Recently I enjoyed a few days work back at the Turnbull Library, helping the arrangement and description team. Most of it was basic list inputting, to help get the numbers up before the end of the financial year. More interesting was the chance to describe a new accession of papers from Ian Donnelly, comprising his journals of a year in England and Europe 1934-1935.
Donnelly (1901-1956) was a newspaper man - literary editor for the short-lived Auckland Sun in the late 1920s, then Christchurch Sun leader writer and, later, editor of the Timaru Herald. He had a live-time interest in literature and his papers include correspondence from many New Zealand writers - Eilleen Duggan, Leo Bensemann, Denis Glover, R. A.K. Mason among them. The book Joyous Pilgrimage: A New Zealander’s Impressions of ‘Home’ was his minor but best-known literary achievement, based on the journals mentioned above, written up over the English winter before he returned to New Zealand and published in England soon after.
Here is the cover of my battered copy of the book. The faces on front cover are of writer J B Priestley and entertainer Gracie Fields. On the back, top to bottom, are writer Aldous Huxley, Labour politician J H Thomas, and Irish independence leader Eamon de Valera.
What is particularly interesting about Joyous Pilgrimage, though, is the infamy heaped on it by modern cultural historians. Few New Zealand non-fiction books have been so maligned. To these critics it symbolises a cringing Anglocentricity in New Zealand literature, before new literary nationalists gave us writing to be proud of. Stuart Murray began the attack in his 1998 Never a Soul at Home: NZ Literary Nationalism and the 1930s. He called Joyous Pilgrimage a “grovelling journey through British culture” and a “virtual mantra of all the stereotypes of colonialism”. A few years later James Belich in Paradise Reforged (2001) portrayed Donnelly’s book as a prime example of the early twentieth-century “neanderthal colonial” writing. Lawrence Jones was similarly unimpressed. His 2003 Picking up the Traces – The Making of a NZ Literary Culture 1932-1945 was particularly scornful of Donnelly’s alleged preference for moribund Georgian poetry, over new voices like Eliot and Auden. Most recently Felicity Barnes, uses Joyous Pilgrimage as a source in her well-reviewed New Zealand’s London: A Colony and its Metropolis and refers to Donnelly’s “banal, worn and repetitive language”.
Well, is it really that bad? I first came across Joyous Pilgrimage when I was doing research for my book on athlete Jack Lovelock. Lovelock’s expatriate experience had some parallels with those of Donnelly and the book was a useful way to begin imagining Lovelock’s world. It was a quick perusal though and so, after encountering the original journals, I decided to give it a proper read. In fact it is quite an attractively written piece of journalese. It has a deliberately light touch, made up more of vignettes rather than extended pieces of writing. That allows a very wide range of encounters and experiences. Writers of all kinds are a main interest, but he also meets entertainers, academics, public servants and politicians. As an unknown colonial he was sometimes not taken very seriously, and is quite open about that. With some mild exasperation he comments at one point that the approach needed to be “like country boys come to town. And trembling to hear brave tales from the lips of miraculous uncles.”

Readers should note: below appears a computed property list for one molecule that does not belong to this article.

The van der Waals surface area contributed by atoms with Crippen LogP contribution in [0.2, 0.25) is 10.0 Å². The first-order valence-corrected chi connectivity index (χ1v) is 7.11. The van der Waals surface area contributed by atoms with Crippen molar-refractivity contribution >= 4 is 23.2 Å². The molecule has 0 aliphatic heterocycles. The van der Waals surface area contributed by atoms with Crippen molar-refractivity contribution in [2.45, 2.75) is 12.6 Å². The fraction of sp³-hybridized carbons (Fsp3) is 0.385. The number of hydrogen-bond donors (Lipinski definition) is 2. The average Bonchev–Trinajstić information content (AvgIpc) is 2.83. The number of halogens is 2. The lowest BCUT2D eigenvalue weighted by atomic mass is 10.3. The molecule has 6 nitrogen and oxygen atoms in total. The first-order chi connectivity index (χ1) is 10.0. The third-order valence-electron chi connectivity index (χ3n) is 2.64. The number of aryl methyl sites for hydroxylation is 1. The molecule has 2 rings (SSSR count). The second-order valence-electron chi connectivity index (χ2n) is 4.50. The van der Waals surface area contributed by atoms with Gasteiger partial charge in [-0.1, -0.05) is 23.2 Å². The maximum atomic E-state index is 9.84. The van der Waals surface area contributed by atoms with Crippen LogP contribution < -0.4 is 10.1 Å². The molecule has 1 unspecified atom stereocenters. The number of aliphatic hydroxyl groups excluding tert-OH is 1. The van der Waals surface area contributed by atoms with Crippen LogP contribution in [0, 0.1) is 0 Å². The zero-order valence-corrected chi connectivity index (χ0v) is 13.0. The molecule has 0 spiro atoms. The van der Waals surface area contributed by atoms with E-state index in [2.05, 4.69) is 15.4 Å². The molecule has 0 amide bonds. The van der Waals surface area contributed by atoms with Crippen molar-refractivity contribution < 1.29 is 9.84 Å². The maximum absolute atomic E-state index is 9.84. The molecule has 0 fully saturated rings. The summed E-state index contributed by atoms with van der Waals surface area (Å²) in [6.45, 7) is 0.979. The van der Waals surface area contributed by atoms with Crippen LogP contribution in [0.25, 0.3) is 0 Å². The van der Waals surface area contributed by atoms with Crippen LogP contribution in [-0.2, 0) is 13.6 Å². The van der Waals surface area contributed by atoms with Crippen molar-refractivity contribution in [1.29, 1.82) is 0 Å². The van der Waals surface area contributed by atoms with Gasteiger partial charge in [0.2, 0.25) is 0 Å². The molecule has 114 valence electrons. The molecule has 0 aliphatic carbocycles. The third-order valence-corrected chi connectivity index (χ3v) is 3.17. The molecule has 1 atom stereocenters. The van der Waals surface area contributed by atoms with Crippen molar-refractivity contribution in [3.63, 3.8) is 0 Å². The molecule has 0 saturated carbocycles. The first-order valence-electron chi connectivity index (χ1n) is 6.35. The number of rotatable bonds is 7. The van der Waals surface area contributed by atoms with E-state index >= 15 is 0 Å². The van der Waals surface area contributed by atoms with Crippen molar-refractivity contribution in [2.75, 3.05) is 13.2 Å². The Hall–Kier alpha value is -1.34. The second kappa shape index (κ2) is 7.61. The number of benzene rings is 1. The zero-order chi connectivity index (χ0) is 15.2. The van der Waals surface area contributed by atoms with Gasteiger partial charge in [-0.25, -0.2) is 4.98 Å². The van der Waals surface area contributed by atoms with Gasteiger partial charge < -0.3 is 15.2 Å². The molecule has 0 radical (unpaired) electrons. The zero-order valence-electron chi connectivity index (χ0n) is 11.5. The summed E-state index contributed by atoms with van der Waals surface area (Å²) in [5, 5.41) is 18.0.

These were interesting times in Europe. Old writing traditions were being challenged, new forms of popular entertainment were emerging, the depression still blighted the lives of many, in Germany Hitler’s fascists had seized power, and there was now an aggressive fascist movement in England. London, meanwhile, was still one of the great cities and economic centres of the world. It was all well worth observing and writing about. I enjoyed Donnelly’s take on it all.
Donnelly shared my interest in sport too. He watched Lovelock win gold at the London Empire Games, and a central section of the book is about a tense test match between England and Australia. No doubt this is one on Murray's prime examples of a colonial stereotype. But it was a significant event, of huge public interest throughout the cricket-playing empire, as Australia gained revenge for its fraught home defeat in the controversial "bodyline" series two years previously.
It is all very dated, of course, and a little cloying at times. The “joyous pilgrimage” title itself grates a little. That was a phrase borrowed from the dedication in Alan Mulgan’s 1927 book Home: A New Zealander’s Adventure. For travellers like Mulgan and Donnelly it was the adventure of a lifetime, unlikely to be repeated, and not one shared by many other New Zealanders. The days of easy air travel were a long way off. Getting there still took many weeks sailing and was far too expensive for most. Donnelly could only afford it with the help of his wealthier brother.
But “Home” for Donnelly was always New Zealand. The book’s subtitle was not the one he wanted. His preference was “A record of months that realised a dream”. When he departed on a miserably wet London day in March he wrote in his journal: “There is no pang in parting to me. London has been a good place for me, but there is not a person there I cared a sentimental curse about leaving. The only regretful thought is that it will take over five weeks to get to New Zealand”.
This blog would not have been possible without a reading of the unpublished biography of Donnelly by his daughter: Ann Elder, “Scapegoat of Fortune: A Biography of Ian Donnelly”, MS-Papers-11431-1 and MS-Papers-11431-2, Manuscripts Collection, Alexander Turnbull Library.